• Establish stronger academic and career curricula. Edwards believes that all schools – even those in small, isolated, and high-poverty areas – should have access to challenging Advanced Placement courses. And he will support partnerships between high schools and community colleges to help high school students get the training they need for the good jobs where skilled workers are in short supply today.

Meet the Promise of Special Education
More than thirty years ago, Congress committed to fund 40 percent of the excess cost of educating children with disabilities, but it provides less than half that amount. George Bush has proposed a $300 million cut. Edwards opposes the Bush cuts and supports getting on a path toward meeting the federal promise.

Raise Graduation Rates
Edwards will create multiple paths to graduation such as Second Chance schools for former dropouts and smaller alternative schools for at-risk students. He will focus on identifying at-risk students and support the Striving Readers literacy program and one-on-one tutoring to keep them in school. Edwards will also fund additional guidance counselors in high-poverty schools.


TCC said...

Lots of funding going on for some new and wonderful ideals...where did he say the money is coming from?

Also...increase in pay for teachers...wouldn't that be a 'given' to some extent if he is going to make the workday longer as well as the school year?

I'm also concerned with measuring the value of a school based on the number of AP courses being offered. AP Teachers will tell you that their time is largely spent teaching to a test rather than providing students with the skills to answer open-ended questions (higher skill level). Seems to contradict the very issue Edwards has with NCLB (mind you there are multiple problems with this act) - where he plans to replace the standardized testing with 'higher quality assessments'. Hmmm...that reminds me of Graduation Projects. Anyone remember those? Just because the name is changed doesn't mean it's different.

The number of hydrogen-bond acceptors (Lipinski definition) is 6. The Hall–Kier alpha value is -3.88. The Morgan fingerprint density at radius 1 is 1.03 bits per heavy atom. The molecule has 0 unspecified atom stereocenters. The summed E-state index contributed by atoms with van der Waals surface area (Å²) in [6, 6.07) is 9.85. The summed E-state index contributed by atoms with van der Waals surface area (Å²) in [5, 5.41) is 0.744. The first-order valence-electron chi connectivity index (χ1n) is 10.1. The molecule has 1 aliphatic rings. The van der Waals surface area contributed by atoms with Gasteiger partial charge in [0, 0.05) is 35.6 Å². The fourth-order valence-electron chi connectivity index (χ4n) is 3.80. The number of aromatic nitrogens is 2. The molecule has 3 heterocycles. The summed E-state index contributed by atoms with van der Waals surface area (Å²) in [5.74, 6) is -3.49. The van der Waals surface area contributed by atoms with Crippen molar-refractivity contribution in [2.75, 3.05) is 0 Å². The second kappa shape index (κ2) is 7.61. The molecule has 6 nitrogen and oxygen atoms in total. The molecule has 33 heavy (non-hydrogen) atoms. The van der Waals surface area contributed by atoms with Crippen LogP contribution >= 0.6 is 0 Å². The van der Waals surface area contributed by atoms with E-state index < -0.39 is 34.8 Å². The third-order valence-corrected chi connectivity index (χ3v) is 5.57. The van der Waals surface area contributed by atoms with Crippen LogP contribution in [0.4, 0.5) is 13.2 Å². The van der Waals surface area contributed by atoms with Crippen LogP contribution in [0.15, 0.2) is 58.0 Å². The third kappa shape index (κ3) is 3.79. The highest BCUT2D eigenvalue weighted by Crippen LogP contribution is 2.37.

Having said all of that...I don't know if I am really going to love anyone's plan. I don't think there is a perfect solution - especially because we are a country who holds fast to the ideal that everyone should receive a free and appropriate education and then we compare ourselves to countries that do not.

Regardless, thank you for dedicating a week to this issue.

As an aside - do you think anyone will be bold enough to include holding parents accountable in their plan? Probably not. You can't 'fire' a parent for not being involved in their child's education. Besides they're the one's whose vote is desired and it's just so much easier to play the blame game.

Anonymous said...

Funding inequality. That's the big education issue for me. We may not segregate based on race anymore, but we segregate based on economic status. Poor districts spend a fraction of what richer districts are able to spend per student. When you have schools with no library, old textbooks, poorly trained teachers and not even a 3-pronged outlet in the classroom, those students are at a vast disadvantage, on top of the challenges they face coming from unsupportive homes.